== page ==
Three angels pronounce coming judgment for the unrepentant and salvation for the saved. The first angel proclaims salvation in Christ is still available (14:6-7). The End is not yet; the Creator can still be honored. The New Testament message to Gentiles focuses on God as Creator (Acts 14:15; 17:22-31; Rom. 1:20-25; 8:19-22; Revelation 4:11; 5:13; 10:6). God is both Creator and Consummator. Since He can create all things, He can make all things new; life as God intended it to be can be restored. The invitation to trust Christ is open as long as there is life (14:6-7). It is available to everyone regardless of any earthly form of national identity, language, or social group.
One can choose salvation or one can choose otherwise, but one or the other will be chosen. The second angel proclaims the certainty of the fall of spiritual Babylon, a direct reference to Rome and its worship system and a prophetic reference to evil in its ultimate expression (14:8). “Babylon” is a false sanctuary, a perverted source of all immorality. The nations who could have chosen salvation have largely fallen under the spell of immorality and follow a failed system of thought and life.
Verses 9 through 13 speak of these two alternatives. The third angel shouts a warning to those who refuse to repent (14:9-11). The mark of evil they choose to wear (13:16-18) is an arrogant rejection of repentance. Without repentance, their condition in the judgment will be like that of a reeling drunken sot, not satiated and staggered by literal wine and immorality but with the “wine” that is God’s wrath. This will not happen in a corner but in full view of holy angels and the Lamb they have rejected (14:10). That fiery judgment will never end (14:11). The language here is plain. Whichever of the two alternatives is chosen for one’s life, consequences come with it.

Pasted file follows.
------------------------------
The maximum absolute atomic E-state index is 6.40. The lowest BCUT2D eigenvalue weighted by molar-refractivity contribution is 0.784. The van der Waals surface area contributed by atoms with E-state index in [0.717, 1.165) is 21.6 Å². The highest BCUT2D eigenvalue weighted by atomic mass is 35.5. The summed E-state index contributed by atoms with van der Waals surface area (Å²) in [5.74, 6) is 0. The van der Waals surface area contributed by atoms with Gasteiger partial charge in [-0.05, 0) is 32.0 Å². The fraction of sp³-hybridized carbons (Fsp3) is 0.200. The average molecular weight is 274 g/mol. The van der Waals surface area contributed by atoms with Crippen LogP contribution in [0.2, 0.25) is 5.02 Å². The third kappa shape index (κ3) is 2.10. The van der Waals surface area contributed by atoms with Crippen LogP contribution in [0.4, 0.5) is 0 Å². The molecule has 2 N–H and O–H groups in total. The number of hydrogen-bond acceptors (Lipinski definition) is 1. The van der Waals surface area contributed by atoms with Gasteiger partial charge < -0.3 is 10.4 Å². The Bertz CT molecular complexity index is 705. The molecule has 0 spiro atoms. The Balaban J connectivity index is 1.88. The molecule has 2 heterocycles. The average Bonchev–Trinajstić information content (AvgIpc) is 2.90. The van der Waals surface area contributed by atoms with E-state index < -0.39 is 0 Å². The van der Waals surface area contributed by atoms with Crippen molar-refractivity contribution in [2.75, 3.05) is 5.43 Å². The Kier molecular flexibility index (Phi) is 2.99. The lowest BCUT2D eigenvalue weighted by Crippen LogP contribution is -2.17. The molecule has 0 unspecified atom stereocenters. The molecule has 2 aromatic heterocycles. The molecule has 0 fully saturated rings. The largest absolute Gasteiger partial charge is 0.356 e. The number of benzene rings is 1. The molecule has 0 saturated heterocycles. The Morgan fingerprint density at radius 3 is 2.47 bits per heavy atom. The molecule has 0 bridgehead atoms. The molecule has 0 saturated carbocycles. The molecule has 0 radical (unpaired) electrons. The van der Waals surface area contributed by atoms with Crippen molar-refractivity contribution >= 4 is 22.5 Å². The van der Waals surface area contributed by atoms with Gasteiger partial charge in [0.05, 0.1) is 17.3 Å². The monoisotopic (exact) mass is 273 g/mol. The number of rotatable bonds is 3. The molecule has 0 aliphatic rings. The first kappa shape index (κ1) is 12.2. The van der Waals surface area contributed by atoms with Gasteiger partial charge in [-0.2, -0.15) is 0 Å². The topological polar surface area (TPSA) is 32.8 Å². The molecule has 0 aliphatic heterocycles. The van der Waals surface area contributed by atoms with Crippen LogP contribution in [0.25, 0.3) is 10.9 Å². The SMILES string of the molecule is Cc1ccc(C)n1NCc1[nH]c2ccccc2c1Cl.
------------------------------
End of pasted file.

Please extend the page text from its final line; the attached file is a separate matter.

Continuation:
For the saved, verses 12 and 13 encourage Christians to remain obedient and faithful to Christ. They will suffer indignities and oppression from everything and everyone opposed to the holiness of God, up to and including death. The Spirit’s message is not for survival but for faithfulness. Faithfulness has two consequences. They will enjoy the “rest” God promises His people (Matthew 25; Hebrews 4). And their labor and deeds done in the face of such rebellion become worthy offerings to God for eternity.
Dr. David Moore is a university online instructor in Bible and theology. Email: email@example.com
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